The vote was followed by an outburst from some opponents in the packed meeting room, with cries of “Shame on you” and “You’re a disgrace” directed at commission members.
The new rules, effective in the license year beginning in April 2016, allow a 26 percent increase in the number of bears that can be killed statewide each year by hunters, from 640 to 804.
The per-hunter limit for shooting cougars in most areas of the state will double from two to four, although the statewide limit of about 750 will remain.
The requirement to obtain permits to trap cougars on private land will be lifted. And for the first time – at the request of Land Commissioner Aubrey Dunn – cougar leg-hold trapping and snaring will be allowed on the trust lands that are managed by the State Land Office.
The trapping will be allowed annually from November through March.
The Game Commission said in a statement after the voice vote that the changes are “based on sound science and research,” relying on current estimates of population densities, how much habitat is available, and other research data.
“The only thing we can truly rely on is the scientific data,” Commissioner Elizabeth Ryan said at the meeting.
Ranching, farming and livestock groups endorsed the expanded hunting as a means of predator control, and hunting guides and outfitters backed the new rules as well.
“The lion and bear populations, at least in my part of the state, are on the increase,” Ty Bays, a third-generation rancher from Silver City, told the commission.
But critics of the new rules – most of the roughly 250 people at the meeting – questioned the validity of the research data the Game Commission relied on.
And they said that even if the populations are up – for which they said there is no supportive data in the case of cougars – commissioners hadn’t provided any economic or ecological reasons to justify expanded hunting.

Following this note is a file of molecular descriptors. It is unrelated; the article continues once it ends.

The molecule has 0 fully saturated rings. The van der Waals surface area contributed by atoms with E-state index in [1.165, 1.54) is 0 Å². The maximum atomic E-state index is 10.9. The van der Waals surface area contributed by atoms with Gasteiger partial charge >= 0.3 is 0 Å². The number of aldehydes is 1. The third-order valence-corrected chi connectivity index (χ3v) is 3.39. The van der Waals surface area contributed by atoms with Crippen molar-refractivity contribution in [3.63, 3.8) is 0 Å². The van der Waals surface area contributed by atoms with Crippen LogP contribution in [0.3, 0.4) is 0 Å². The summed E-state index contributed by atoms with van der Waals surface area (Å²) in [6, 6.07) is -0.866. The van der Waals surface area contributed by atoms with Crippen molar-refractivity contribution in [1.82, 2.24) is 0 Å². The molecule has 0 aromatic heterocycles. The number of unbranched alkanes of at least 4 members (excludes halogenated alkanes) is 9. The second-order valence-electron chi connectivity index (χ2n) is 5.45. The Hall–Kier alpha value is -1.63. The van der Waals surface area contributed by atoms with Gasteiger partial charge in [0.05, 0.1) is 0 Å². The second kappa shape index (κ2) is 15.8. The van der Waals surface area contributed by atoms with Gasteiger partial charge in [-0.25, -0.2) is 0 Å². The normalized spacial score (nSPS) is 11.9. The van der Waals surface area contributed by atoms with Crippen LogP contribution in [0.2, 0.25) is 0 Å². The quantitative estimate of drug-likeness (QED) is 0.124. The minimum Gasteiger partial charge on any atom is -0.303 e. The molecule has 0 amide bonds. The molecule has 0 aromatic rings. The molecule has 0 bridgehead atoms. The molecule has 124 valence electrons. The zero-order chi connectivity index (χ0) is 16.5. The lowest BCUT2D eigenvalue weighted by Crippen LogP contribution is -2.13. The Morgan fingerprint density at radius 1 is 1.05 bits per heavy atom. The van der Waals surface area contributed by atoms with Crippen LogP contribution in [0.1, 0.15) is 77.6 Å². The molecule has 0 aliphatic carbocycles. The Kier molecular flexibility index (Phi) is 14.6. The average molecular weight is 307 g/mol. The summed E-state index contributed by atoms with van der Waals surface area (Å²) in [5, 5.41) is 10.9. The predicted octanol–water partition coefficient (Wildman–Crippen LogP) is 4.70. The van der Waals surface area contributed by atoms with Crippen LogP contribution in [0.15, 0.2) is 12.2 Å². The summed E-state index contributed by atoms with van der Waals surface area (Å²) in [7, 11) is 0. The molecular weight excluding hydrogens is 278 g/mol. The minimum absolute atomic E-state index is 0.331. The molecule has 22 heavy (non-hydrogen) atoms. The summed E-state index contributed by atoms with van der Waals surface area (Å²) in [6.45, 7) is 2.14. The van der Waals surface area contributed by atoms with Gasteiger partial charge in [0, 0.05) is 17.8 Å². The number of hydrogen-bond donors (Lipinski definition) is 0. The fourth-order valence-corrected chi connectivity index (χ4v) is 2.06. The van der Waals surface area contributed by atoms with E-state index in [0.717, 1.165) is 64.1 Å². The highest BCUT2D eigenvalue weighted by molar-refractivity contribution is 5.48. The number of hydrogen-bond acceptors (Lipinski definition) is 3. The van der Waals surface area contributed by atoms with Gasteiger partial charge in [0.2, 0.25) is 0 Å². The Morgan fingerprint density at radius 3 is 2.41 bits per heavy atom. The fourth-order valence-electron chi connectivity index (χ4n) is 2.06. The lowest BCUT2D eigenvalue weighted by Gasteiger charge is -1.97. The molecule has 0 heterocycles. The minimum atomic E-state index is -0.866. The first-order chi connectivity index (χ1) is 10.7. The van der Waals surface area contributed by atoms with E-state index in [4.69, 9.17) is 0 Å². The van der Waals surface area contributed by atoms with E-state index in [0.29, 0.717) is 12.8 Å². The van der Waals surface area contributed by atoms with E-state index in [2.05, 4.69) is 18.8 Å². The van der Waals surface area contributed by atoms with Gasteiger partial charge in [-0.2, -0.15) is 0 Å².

“We don’t know how you get from ‘We have more’ … to ‘We need to kill more,’ ” said Kevin Bixby of the Southwest Environmental Center.
Opponents said trapping is cruel and indiscriminate, with the potential of snagging unintended wildlife – including cougar kittens and nursing mothers – as well as humans and their dogs.
And they said that although the new bear research data collected by the commission indicate there are more bears than previously thought, there was a 28 percent drop in the number of bears killed by hunters last year, with no accompanying decline in licenses.
Members of the commission, who were appointed by Gov. Susana Martinez, said they were inundated with thousands of emails from supporters and opponents of the rules change.
Commissioner Bill Montoya said some critics apparently believe the Game Commission and the Department of Game and Fish want to destroy species.
“Our intent is not to eliminate any species. … Our intent is to manage, correctly manage, with all the biological information we can put together,” Montoya said.
Opponents of the new rules who rallied before the meeting, however, said the Martinez administration is anti-predator and is catering to the livestock industry while ignoring the wishes of most New Mexicans.
The commission “has chosen to blow off the conservation community,” said Dave Parsons, who coordinated the federal Mexican wolf recovery program for nine years.
“The New Mexico Game Commission is pathetically political,” Parsons added.
Commissioners on Thursday also heard an appeal by the U.S. Fish and Wildlife Service of the commission’s earlier denial of permits for the federal agency to release more Mexican wolves this year as part of the ongoing recovery program. The commission could vote on the appeal next month.
The department said it rejected the permit requests because the federal agency’s 1982 wolf recovery plan has not been updated.
But Joy Nicholopoulos told the commission that a revised recovery plan “is not required to continue Mexican wolf recovery efforts in any state, including New Mexico.”
The federal agency will have a new recovery plan by the end of 2017, she said. In the meantime, it’s critical for the health of the wolf population – now at least 110 in Arizona and New Mexico – that genetic diversity be increased by releasing additional wolves from the captive population, she said.
That includes a plan for “cross-fostering,” in which wolf pups less than two weeks old are taken from their captive, biological parents and placed in dens of wild wolves to be raised by wild parents.
Nicholopoulos also said that if releases are curtailed, the federal Sevilleta Wolf Management Facility – where the wolves are being held – won’t have the pen space to take in problem wolves that have to be removed from the wild.